Doing Life Together

ID-10066530The other day I was running late for a meeting. As I rushed to the meeting, I suddenly realized I left my iPhone on my desk. For a moment, I panicked. Should I excuse myself and go back and get it? If I do, I will miss part of the meeting. If I don’t… well, I might suffer from iPhone separation.

Go ahead and laugh, but researchers took a look at what happens to people when they are separated from their iPhones. Are iPhones such an extension of our identity that separation can have negative effects?

Researchers studied the psychological and physiological effects of cell phone separation. When it came to how people performed on cognitive tests, cell phone separation made a difference.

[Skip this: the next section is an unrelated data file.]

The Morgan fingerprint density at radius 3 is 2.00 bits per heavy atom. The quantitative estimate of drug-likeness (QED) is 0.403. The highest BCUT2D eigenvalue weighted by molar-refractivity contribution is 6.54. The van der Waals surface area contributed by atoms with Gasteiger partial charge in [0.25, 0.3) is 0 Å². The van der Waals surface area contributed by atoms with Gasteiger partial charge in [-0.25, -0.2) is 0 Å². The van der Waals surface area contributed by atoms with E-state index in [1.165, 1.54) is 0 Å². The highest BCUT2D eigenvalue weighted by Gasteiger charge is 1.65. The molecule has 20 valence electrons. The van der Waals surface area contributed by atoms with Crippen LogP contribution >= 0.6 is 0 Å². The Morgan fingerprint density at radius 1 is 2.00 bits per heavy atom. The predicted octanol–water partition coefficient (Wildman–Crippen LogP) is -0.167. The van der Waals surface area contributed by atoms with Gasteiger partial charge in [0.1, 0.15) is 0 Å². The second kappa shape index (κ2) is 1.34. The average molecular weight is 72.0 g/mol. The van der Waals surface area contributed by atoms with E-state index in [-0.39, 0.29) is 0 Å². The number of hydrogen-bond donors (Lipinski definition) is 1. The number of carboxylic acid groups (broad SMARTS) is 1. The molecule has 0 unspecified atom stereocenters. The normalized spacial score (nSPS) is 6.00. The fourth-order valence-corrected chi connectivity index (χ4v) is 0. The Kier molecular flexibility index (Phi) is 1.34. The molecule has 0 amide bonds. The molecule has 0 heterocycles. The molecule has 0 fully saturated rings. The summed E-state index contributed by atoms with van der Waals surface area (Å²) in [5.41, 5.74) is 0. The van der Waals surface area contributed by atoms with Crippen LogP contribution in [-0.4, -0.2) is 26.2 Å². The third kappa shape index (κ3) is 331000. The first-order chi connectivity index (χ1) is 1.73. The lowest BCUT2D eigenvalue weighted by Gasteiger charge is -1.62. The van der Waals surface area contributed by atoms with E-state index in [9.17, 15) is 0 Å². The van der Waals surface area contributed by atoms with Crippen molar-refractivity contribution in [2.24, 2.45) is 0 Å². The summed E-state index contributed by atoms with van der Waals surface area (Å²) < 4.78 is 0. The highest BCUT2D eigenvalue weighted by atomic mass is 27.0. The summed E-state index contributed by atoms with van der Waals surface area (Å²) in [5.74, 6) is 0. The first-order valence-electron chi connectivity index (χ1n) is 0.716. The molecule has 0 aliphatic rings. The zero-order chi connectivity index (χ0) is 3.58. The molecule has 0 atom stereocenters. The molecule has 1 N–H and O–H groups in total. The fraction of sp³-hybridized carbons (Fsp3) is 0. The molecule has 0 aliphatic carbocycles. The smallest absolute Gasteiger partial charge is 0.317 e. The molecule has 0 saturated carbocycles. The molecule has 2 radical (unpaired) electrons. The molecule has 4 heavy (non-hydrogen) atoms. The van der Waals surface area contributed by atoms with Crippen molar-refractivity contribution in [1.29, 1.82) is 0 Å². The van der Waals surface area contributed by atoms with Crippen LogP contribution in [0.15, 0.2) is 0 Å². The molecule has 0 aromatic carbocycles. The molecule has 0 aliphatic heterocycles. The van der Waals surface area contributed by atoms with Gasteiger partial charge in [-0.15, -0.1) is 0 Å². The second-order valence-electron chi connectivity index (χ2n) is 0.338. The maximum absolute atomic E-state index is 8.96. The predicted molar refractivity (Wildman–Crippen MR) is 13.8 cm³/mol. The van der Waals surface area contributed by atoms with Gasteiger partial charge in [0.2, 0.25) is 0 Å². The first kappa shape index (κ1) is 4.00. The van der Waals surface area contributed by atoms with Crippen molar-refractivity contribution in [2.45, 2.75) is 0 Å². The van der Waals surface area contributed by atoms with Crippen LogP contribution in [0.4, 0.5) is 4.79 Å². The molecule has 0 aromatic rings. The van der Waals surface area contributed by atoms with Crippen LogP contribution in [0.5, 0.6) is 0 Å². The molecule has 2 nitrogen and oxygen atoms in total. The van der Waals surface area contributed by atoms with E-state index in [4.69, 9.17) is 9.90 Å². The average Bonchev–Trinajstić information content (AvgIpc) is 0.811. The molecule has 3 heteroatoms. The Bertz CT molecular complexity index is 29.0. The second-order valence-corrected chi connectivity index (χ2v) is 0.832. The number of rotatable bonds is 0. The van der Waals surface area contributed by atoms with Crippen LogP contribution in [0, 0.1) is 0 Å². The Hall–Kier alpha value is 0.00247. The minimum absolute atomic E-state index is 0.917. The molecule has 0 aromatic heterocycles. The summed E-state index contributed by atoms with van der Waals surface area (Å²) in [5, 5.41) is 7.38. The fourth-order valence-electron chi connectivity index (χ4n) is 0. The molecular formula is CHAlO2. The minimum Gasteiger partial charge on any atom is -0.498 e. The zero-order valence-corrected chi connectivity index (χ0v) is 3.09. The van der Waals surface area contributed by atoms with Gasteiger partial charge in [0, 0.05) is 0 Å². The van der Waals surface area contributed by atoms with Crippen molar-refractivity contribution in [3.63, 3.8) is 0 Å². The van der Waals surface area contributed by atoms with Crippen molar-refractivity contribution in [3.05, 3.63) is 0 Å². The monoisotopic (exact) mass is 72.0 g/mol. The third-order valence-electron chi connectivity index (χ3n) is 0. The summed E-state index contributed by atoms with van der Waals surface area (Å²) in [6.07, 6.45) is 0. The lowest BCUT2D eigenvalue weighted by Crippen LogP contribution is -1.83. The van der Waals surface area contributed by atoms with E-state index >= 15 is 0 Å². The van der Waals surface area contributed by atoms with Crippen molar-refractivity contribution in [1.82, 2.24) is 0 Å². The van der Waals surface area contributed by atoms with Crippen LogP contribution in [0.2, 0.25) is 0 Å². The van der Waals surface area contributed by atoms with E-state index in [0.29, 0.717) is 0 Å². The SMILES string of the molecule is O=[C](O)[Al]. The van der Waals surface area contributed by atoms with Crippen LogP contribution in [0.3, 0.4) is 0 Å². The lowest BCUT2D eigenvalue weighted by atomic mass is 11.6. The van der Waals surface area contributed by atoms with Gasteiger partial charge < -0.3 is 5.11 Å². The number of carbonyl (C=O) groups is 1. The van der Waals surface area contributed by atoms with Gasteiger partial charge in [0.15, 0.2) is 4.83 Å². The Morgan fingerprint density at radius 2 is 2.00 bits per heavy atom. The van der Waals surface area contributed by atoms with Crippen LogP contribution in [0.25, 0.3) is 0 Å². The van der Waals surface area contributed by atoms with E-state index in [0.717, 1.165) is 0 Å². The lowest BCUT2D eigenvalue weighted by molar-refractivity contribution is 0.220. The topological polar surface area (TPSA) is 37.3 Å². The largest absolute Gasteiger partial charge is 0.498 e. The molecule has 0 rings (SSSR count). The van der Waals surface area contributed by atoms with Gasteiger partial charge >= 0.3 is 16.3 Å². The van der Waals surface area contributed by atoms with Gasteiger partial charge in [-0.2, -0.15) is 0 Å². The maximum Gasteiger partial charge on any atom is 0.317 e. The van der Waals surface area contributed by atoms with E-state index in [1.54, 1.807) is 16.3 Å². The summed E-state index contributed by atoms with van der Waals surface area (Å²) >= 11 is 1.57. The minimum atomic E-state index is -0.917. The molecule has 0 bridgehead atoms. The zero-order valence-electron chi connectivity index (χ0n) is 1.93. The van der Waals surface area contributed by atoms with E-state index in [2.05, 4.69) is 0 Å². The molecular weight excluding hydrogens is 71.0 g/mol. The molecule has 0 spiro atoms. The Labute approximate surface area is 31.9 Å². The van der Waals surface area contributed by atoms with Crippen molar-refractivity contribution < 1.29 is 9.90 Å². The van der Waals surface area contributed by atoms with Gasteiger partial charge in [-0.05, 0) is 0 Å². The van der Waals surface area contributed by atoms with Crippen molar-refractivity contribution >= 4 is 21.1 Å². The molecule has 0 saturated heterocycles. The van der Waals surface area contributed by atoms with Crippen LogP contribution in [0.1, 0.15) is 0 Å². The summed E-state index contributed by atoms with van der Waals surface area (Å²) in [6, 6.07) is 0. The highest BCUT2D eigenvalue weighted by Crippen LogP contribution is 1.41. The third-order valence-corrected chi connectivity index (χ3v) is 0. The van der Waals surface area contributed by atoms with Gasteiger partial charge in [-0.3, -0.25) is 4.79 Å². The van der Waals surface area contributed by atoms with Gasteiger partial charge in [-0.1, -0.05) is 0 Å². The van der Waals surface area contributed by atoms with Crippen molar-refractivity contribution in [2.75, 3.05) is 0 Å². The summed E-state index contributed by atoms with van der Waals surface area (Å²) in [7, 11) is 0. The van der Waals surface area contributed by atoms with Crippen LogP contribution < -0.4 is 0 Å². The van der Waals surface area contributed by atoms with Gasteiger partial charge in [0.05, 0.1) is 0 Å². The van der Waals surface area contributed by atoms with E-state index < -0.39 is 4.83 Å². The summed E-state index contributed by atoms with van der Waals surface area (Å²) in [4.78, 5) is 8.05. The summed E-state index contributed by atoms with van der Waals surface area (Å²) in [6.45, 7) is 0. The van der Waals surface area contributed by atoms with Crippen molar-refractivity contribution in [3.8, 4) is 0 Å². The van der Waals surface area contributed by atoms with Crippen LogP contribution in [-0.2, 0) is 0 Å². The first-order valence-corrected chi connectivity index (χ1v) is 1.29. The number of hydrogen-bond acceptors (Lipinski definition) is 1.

In the study, participants were asked to complete a word search word puzzle with or without their iPhones next to them. Their heart rates and blood pressure were monitored. They also reported their anxiety levels during the task. One group could hear their phones ringing during the task, but couldn’t answer them because they were out of reach.

Those who could hear their phones ring but couldn’t answer them, reported more anxiety. And their performance on the cognitive task (the puzzle) decreased when they were not in possession of their phones.

The take away–Cell phone separation may increase your anxiety and decrease your performance on cognitive tests. When we see these phones as extensions of ourselves , we may experience negative effects when we are separated.

Hmmm….I probably should have gone back for my phone!


Source: Clayton, Leshner and Almond’s study, “The Extended iSelf: The Impact of iPhone Separation on Cognition, Emotion, and Physiology,” the Journal of Computer-Mediated Communication

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